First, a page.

Théâtre Montparnasse

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Théâtre Montparnasse
Théâtre Montparnasse-Gaston Baty
P1030274 Paris XIV theatre Montparnasse rue Larochelle rwk.JPG
Address 31, rue de la Gaîté,
14th. Paris
Paris
Coordinates 48°50′27″N2°19′28″E / 48.8409275°N 2.324502°E / 48.8409275; 2.324502 Coordinates: 48°50′27″N2°19′28″E / 48.8409275°N 2.324502°E / 48.8409275; 2.324502
Capacity main theatre: 715
Petit Montparnasse: 200
Construction
Opened 1886
Architect Charles Peigniet
Website
www.theatremontparnasse.com/

The Théâtre Montparnasse is a theatre at 31, rue de la Gaîté in the 14th arrondissement of Paris.

Contents

History

The present structure was built in 1886 on a site that had been dedicated to theatre since 1817. Architect Charles Peigniet, who helped to create of the pedestal for the Statue of Liberty in New York, designed the building.

From 1930 to 1943, Gaston Baty directed the theatre, and as a result, it became known as the Théâtre Montparnasse-Gaston Baty. From 1944 to 1964, actress Margaret Jamois directed the theatre.

Gaston Baty, whose full name was Jean-Baptiste-Marie-Gaston Baty, was a French playwright and theatre director. His stage adaptation of Gustave Flaubert's Madame Bovary was presented in an English translation on Broadway in 1937. Constance Cummings played the title role. Baty is also the author of a play entitled Dulcinea, which has been filmed twice and produced on television in 1989. It is an original play that takes its inspiration from Miguel de Cervantes's great novel Don Quixote and uses some of its characters. The second film version, made in 1963, starred Millie Perkins as Dulcinea, and was released in the U.S. as The Girl from La Mancha. He wrote Vie de l'art théatral, des origines a nos jours in 1932 with René Chavance.

In 1965, Lars Schmidt bought the theatre and appointed Jerome Hullot artistic director. Schmidt and Hullot introduced many English talents to the French stage, including such authors and actors as Harold Pinter, Peter Shaffer, Noël Coward, Arnold Wesker, and Murray Schisgal. In 1979, they created the Petit Montparnasse theatre on the site of a former warehouse.

Harold Pinter English playwright

Harold Pinter was a British playwright, screenwriter, director and actor. A Nobel Prizewinner, Pinter was one of the most influential modern British dramatist with a writing career that spanned more than 50 years. His best-known plays include The Birthday Party (1957), The Homecoming (1964), and Betrayal (1978), each of which he adapted for the screen. His screenplay adaptations of others' works include The Servant (1963), The Go-Between (1971), The French Lieutenant's Woman (1981), The Trial (1993), and Sleuth (2007). He also directed or acted in radio, stage, television, and film productions of his own and others' works.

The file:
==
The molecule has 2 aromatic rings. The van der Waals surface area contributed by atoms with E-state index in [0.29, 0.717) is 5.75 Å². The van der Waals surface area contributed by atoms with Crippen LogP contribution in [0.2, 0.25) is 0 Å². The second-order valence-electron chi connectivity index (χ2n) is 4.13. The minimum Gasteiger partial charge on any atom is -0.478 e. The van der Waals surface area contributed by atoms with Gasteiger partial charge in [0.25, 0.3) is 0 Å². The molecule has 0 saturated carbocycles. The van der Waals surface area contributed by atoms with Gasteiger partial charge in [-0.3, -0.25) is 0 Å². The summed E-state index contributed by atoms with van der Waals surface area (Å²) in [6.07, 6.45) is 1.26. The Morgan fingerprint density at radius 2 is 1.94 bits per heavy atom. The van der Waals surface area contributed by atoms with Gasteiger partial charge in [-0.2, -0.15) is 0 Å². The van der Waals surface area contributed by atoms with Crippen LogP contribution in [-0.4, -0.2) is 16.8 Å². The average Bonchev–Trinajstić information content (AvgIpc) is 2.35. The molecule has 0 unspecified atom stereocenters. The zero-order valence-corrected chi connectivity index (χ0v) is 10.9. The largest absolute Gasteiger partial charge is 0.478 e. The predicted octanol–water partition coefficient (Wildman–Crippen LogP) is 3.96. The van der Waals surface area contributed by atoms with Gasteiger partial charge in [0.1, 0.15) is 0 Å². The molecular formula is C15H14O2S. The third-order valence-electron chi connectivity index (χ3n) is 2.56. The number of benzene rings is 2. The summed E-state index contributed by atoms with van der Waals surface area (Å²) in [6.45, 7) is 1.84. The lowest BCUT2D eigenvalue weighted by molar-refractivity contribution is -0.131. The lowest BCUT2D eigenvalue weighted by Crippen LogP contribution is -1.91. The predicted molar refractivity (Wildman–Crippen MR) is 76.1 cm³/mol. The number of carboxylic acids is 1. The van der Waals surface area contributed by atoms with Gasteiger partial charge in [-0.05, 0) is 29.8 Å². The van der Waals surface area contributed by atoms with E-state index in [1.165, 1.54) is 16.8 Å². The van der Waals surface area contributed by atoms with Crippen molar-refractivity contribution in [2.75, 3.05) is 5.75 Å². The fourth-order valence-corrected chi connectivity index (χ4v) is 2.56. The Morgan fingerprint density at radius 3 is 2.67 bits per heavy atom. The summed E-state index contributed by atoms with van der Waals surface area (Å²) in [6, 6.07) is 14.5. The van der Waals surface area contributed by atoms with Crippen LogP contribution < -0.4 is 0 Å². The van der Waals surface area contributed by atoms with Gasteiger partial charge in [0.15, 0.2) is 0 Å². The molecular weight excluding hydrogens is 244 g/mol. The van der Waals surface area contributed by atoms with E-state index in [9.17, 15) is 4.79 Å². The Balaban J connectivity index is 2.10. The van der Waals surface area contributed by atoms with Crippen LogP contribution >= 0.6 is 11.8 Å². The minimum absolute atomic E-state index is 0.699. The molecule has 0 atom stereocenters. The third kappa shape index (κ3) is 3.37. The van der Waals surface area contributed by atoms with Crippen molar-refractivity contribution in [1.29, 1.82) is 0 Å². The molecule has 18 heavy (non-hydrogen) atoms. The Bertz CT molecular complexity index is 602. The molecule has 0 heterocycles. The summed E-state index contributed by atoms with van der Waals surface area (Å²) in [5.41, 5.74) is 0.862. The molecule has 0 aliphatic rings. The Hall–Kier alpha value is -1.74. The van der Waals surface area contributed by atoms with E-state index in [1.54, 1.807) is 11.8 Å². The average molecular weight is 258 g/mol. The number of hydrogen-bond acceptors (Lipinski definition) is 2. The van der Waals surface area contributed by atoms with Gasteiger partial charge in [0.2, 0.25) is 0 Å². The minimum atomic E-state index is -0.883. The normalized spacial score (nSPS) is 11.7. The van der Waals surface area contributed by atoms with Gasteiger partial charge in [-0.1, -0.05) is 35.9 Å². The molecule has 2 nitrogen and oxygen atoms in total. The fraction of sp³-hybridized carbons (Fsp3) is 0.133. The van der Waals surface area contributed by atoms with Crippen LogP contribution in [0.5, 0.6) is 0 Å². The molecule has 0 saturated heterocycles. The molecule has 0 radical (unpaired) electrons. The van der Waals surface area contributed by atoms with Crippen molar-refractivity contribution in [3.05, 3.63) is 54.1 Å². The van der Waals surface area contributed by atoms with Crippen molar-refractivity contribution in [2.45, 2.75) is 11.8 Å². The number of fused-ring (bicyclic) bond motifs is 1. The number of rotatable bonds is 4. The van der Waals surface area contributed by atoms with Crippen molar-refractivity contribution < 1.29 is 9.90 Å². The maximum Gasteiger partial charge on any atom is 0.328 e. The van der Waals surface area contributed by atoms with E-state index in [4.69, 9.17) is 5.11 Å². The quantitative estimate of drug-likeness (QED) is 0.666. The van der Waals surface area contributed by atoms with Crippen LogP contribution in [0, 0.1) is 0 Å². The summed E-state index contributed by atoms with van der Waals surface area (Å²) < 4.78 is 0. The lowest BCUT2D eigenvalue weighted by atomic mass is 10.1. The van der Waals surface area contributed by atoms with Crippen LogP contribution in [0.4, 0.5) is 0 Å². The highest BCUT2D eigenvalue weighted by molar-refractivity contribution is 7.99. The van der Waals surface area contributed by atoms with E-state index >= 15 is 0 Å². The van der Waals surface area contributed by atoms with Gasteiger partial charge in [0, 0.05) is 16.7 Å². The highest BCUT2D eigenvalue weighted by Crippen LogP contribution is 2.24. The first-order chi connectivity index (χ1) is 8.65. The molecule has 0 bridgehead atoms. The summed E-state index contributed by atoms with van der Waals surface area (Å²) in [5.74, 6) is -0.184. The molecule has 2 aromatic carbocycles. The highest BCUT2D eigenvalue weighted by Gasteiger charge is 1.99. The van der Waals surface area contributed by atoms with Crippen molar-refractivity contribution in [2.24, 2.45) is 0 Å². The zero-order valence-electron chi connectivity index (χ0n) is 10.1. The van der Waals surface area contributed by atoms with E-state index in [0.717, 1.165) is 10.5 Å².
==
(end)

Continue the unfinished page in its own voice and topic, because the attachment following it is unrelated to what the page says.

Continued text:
Peter Shaffer English playwright and screenwriter

Sir Peter Levin Shaffer, CBE, was an English playwright and screenwriter. He wrote numerous award-winning plays, of which several were adapted into films.

Noël Coward English playwright, composer, director, actor and singer

Sir Noël Peirce Coward was an English playwright, composer, director, actor and singer, known for his wit, flamboyance, and what Time magazine called "a sense of personal style, a combination of cheek and chic, pose and poise".

In 1984, Schmidt retired, and Myriam Colombi succeeded him, renovating the theatre and adding a bar-restaurant. The current capacity of the main theatre is seven hundred and fifteen seats.

In 1998, renovation and expansion of the Petit Montparnasse began, and it become a hall with two hundred seats, finally reopening in November 2003.

The Théâtre Montparnasse-Gaston Baty was designated a historic monument on 3 April 1984. [1]

Productions since 1930

Productions by Gaston Baty

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Productions by Marguerite Jamois

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Henrik Ibsen Norwegian playwright and theatre director

Henrik Johan Ibsen was a Norwegian playwright, theatre director, and poet. As one of the founders of Modernism in theatre, Ibsen is often referred to as "the father of realism" and one of the most influential playwrights of his time. His major works include Brand, Peer Gynt, An Enemy of the People, Emperor and Galilean, A Doll's House, Hedda Gabler, Ghosts, The Wild Duck, When We Dead Awaken, Pillars of Society, The Lady from the Sea, Rosmersholm, The Master Builder, and John Gabriel Borkman. He is the most frequently performed dramatist in the world after Shakespeare, and by the early 20th century A Doll's House became the world's most performed play.

<i>Mourning Becomes Electra</i> play written by Eugene ONeill

Mourning Becomes Electra is a play cycle written by American playwright Eugene O'Neill. The play premiered on Broadway at the Guild Theatre on 26 October 1931 where it ran for 150 performances before closing in March 1932. In May 1932, it was revived at the Alvin Theatre, and in 1972 at the Circle in the Square Theatre.

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References

  1. Historical monuments and protected buildings in 14th arrondissement of Paris (in French)